Compassion for Criminals: A Christian Calling
September 4, 2014 0 comments
We are starting a series every Thursday this month titled, "Friends of Redeemer." These are individuals who do not attend Redeemer Church, but share in the same values that the church does. Today, Rachel Harman delivers a fantastic guest post. Rachel and her husband live in Gainesville where Rachel is attending the school of law at the University of Florida.
When I decided to go to law school, I received many comments like “Are you going to be one of the ones who keeps the criminals off the street?” and “Nice. So you’re going to get the bad guys and make sure they pay.” At the time, I had no difficulty with these statements. Though I had no intention of pursuing a career in criminal law, I figured that if I did, it would certainly be to prosecute criminals. Obviously. Why would I want to deal with the moral quandaries involved in working to get a murderer acquitted? Or a child molester? Or a rapist? Sure, I would probably be fine with helping someone out of a trespassing charge, or maybe even a DUI. But actively attempting to ensure that a man or woman, guilty of some heinous crime, be set free? Or even receive a light sentence? Why? How could anyone live with themselves?
Oh, the moral dilemmas of the stubbornly self-righteous. It was all very black and white to me. And many of you may be reading this now and thinking, “Yes, what you are describing is black and white.” Here’s the problem. When we think of criminals, we think of the worst of them; the murderers, rapists and child molesters. We are disgusted by these people. And the things they’ve done are certainly outrageous. There is nothing wrong with hating sin. And though we have all heard the phrase, “Love the sinner, hate the sin,” very rarely do we apply this principle to the worst of sinners. The chief of sinners. Oh wait.
Who are we again?
This past summer I interned at the Office of the Federal Public Defender. I did it as a bit of an experiment. Unexpectedly, during my first year of law school, I developed a taste for criminal law. It was by far the most interesting and exciting topic I studied, and it certainly carries a glamorous allure. But I continued to struggle with the idea of practicing in this arena because I feared for the stability of my moral compass. So I decided to put it to the test. This was the worst case scenario for me. I would be helping to defend those charged with federal offenses. If I could do this and come out with a clean conscience, I could do anything. Little did I know.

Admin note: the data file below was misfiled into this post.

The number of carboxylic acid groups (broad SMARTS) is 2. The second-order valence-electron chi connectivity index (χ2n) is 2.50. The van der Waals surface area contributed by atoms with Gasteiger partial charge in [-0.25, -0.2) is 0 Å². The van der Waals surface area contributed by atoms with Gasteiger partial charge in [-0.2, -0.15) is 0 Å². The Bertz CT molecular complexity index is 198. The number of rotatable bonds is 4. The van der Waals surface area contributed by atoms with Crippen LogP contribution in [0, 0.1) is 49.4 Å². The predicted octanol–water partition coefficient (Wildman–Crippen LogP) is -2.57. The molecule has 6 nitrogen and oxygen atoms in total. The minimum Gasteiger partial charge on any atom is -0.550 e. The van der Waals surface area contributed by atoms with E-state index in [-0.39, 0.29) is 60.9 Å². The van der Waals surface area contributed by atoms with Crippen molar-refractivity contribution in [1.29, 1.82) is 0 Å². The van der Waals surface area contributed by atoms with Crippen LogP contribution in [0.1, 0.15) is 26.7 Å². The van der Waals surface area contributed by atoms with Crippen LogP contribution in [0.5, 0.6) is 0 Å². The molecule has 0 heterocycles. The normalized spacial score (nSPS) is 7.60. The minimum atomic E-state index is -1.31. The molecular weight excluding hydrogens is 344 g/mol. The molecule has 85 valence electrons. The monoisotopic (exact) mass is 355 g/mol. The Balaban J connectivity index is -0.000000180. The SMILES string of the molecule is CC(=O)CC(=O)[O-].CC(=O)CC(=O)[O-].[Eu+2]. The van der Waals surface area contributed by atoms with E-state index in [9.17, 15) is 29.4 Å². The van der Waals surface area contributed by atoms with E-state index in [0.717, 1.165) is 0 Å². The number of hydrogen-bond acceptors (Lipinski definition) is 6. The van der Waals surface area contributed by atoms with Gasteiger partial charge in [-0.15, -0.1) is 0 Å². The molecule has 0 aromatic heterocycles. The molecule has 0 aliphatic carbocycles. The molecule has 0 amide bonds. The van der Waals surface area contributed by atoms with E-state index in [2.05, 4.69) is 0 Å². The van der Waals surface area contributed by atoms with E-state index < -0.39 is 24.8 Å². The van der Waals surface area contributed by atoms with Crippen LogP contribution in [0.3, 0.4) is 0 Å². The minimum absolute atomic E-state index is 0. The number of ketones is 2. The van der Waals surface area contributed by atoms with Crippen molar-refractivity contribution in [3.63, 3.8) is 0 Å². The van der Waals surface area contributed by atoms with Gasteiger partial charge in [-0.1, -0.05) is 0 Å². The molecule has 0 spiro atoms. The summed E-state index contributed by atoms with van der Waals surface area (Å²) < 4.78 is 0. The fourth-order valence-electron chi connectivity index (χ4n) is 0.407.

A few weeks into the summer I was assigned to work on a sentencing memorandum in a possession of child pornography case. The defendant had pleaded guilty, and our job at that point was to make him seem sympathetic to the judge before sentencing. This involves writing a personal history of the defendant. I was not thrilled about this assignment. To me, “Make him appear sympathetic” equated to “lie.” This was exactly the type of scenario I had been dreading.
So I read the defendant’s life story. And I wept. He had the saddest life I had ever encountered. I am not at liberty to go into any details, but I can say that the fears that parents harbor for their children, every horrific scenario that a parent dreads and attempts to protect their children from; they were all realized in this man’s life. It was not a single traumatic event. It was a lifelong state of being at the hands of more treacherous people than I care to recall. I was utterly heartbroken. I was expecting to be disgusted and offended by the defendant. I prayed beforehand for the Lord to help me find some ounce of sympathy or understanding for this man. What I got was a convicting slap across the face. I had dehumanized him in my heart and mind before knowing anything about him. I had looked at his actions and judged him without any sympathy or compassion. I identified him by his sins. I was praying that God would help me see beyond his horrible sins and maybe help me feel sorry for him just a little. My intentions were all well and good, but my heart was hardened.